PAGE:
The good news– After a long hiatus, The Art of Black Dissent, will be back in action this September in Cleveland, Ohio.
Gabriella and La Tanya will share their collection and discuss protest art centered on Black Liberation at moCa Cleveland’s “Bound and Loaded” event on September 6th at 7 pm and September 7th at 1 pm, 11400 Euclid Heights Blvd, Glenville South (University Circle). The event is free.
Cleveland area friends – please join the discussion!
Some background info: The Art of Black Dissent is a traveling exhibition of artworks (mainly prints, photography, artist books, and ephemera) that Gabriella Svenningsen and
La Tanya S. Autry share via temporary installations at community spaces. Using the Socratic questioning method, they ask participants to reflect on and discuss racism, history, and current events in relation to the works of art on view. They first started this program at Yale University Art Gallery in 2016.
Participants, who have been high-school aged to senior citizens, have been enthusiastic about the interactive nature of the program and the ability to discuss complex and pressing social issues with other community members.
As it was quite popular, Gabriella and La Tanya expanded the reach of the initiative. Using their own collection of art objects (which is of course far more modest than Yale’s collection – they aren’t rich!, but still powerful), they started taking the pop-up to New Haven high-schools and libraries in 2017.
La Tanya and Gabriella love offering this program. Despite life interruptions caused by La Tanya’s moving across country for employment, years later they keep doing this work. It’s really one of the best things that they have ever done.
Cleveland area folks: Please tell your friends about the sessions and join us if you can.
September 6 – 7, 2019
We want to build freedom with you!
Our pop-up exhibition and dialogue program The Art of Black Dissent returns Wednesday, November 29th to New Haven’s Stetson Library at 6 pm.
200 Dixwell Avenue, New Haven, CT 06511
We are happy to share our collection with the Dixwell community once more.
Join us if you can!
To Do Justice: The Heroic Struggle for Human Rights, 1965; Francis Mead, F.T.P., 2017; Dalila Paola Mendez, Food Justice, 2016; Francis Mead, Frantz Fanon Wisdom, 2017; Norman Rockwell, The Problem We All Live With, 1963; Naomi Moyer, Black Women & Self Care: Thoughts on Mental Health, Oppression & Healing, 2015; Sons & Bros, Patrisse Cullors, Opal Tometi, Alicia Garza, 2016; A Man Was Lynched Today, c. 1936; Vision & Justice, Aperture, Summer 2016, Black Panther 1, 2016; Essence May 2017; Tyesha Thomas, Ten Things You Hate About Anita, 2016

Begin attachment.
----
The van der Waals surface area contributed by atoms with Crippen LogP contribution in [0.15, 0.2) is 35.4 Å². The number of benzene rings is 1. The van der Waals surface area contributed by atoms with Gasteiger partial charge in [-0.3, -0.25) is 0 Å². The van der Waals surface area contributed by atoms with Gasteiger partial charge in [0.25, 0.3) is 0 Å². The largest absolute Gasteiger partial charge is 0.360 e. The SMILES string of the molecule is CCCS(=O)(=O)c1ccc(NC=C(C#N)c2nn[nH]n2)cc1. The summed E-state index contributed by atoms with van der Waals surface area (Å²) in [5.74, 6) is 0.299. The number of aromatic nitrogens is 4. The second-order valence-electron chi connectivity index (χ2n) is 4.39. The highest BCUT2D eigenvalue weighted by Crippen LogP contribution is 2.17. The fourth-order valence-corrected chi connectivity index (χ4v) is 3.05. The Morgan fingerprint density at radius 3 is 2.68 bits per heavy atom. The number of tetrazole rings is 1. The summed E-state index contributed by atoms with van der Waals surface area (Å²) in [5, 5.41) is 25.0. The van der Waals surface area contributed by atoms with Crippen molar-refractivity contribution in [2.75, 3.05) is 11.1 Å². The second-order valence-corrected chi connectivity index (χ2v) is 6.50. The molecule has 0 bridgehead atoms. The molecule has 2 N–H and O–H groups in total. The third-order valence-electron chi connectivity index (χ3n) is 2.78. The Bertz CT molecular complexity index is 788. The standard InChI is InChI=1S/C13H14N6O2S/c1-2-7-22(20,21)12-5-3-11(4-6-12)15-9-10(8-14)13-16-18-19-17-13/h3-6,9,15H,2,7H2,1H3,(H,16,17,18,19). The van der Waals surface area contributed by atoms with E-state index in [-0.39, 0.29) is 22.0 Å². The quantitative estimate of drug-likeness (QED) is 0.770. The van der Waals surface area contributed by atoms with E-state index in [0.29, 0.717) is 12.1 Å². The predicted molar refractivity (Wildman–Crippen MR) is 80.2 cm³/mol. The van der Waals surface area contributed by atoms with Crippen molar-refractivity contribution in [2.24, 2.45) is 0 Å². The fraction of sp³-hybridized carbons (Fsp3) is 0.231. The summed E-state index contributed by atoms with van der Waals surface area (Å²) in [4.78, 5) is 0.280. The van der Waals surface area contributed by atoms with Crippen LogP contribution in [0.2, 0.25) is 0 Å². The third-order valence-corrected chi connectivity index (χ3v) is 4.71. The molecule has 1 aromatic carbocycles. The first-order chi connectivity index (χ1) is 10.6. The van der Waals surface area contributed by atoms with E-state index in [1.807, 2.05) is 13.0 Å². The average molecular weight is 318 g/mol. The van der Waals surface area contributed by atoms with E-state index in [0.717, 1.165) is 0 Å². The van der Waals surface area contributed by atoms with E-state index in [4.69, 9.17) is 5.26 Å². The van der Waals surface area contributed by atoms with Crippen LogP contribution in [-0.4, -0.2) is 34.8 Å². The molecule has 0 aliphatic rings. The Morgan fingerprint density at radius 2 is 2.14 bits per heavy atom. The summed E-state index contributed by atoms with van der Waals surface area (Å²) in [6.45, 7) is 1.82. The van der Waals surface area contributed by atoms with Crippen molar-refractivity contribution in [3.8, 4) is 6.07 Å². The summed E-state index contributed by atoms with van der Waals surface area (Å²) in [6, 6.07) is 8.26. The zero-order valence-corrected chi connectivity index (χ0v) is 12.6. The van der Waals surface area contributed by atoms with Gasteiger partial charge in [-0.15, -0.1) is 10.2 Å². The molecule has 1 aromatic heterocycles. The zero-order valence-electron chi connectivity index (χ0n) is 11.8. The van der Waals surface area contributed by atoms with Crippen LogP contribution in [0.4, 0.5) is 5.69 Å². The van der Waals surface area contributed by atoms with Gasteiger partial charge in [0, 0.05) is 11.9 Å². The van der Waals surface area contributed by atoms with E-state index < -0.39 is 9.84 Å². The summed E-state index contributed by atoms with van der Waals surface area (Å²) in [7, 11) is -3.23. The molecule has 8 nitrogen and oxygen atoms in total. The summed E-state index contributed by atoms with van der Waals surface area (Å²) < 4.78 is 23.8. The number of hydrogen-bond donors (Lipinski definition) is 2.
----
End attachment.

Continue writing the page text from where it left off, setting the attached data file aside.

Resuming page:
PDF: The Art of Black Dissent-flyer-StetsonLibrary-11-2017
The Art of Black Dissent is one of the best things that we’ve ever created.
Over this past spring and summer, we collaborated with many New Haven area teachers and librarians to transition our project to non-museum community spaces. The students and other community members who participated in our sessions regularly shared insightful perspectives. So while our nation is embroiled in several crises at this moment, the responses and support we’ve encountered has made us feel hopeful about the future. Through working together, we can, as writer James Baldwin charged, make freedom real.
We’ve produced a short 1 minute video to highlight some of our favorite moments.
Hope to see you!
*limited to 25 participants
The Art of Black Dissent has been going strong this spring. We’ve been popping up all over New Haven.
New Haven Academy – March 2017
Institute Library – April 2017
Citywide Youth Coalition, New Haven Free Public Library – April 2017
Yale University, “Storytelling, Social Justice and Public Humanities,” American Studies class – April 2017
Metropolitan Business Academy – May 2017
The Art of Black Dissent, What Does Black Protest Look Like?, 2017, mixed media, 22″ x 30″
We were happy to participate in the Nasty Women New Haven exhibition last month at the Institute Library. As this initiative supports women’s rights, it intersects with our goal of racial justice.
It also encouraged us to consider how systemic gender bias has affected our collecting practices. When we reviewed our holdings, we found that most of the works were by male artists and depicted male subjects. This inequity especially troubled us because we oppose the widespread custom in the art markets as well as scholarly and museum spheres of preferential treatment for male artists.
Multiple factors contributed to our collusion in the disparity. As many of the objects in our collection relate to the 1960s, the tendencies of history colored our collecting practices. Scholarly accounts and documentary photography of the movement frequently spotlight men. Many of the signature photographs of the 1960s feature male leaders such as Dr. Martin Luther King, Jr., Malcolm X, Huey Newton, and Stokely Carmichael/Kwame Ture. Even today when artists appropriate those images and mix them with the new content they often re-inscribe gender imbalances in representation.
Dalila Paola, Food Justice, 2016
giclee print, 8” x 10”
When we responded to the Nasty Women New Haven exhibition’s call for participation, we began tearing our way out of this web by purposefully acquiring more works by women artists and representations of women. This clarified vision now shapes our ongoing activities. Now that we’ve heightened our awareness of this habit of inequity, we’ve joined the growing trend to center the organizing and achievement of women leaders.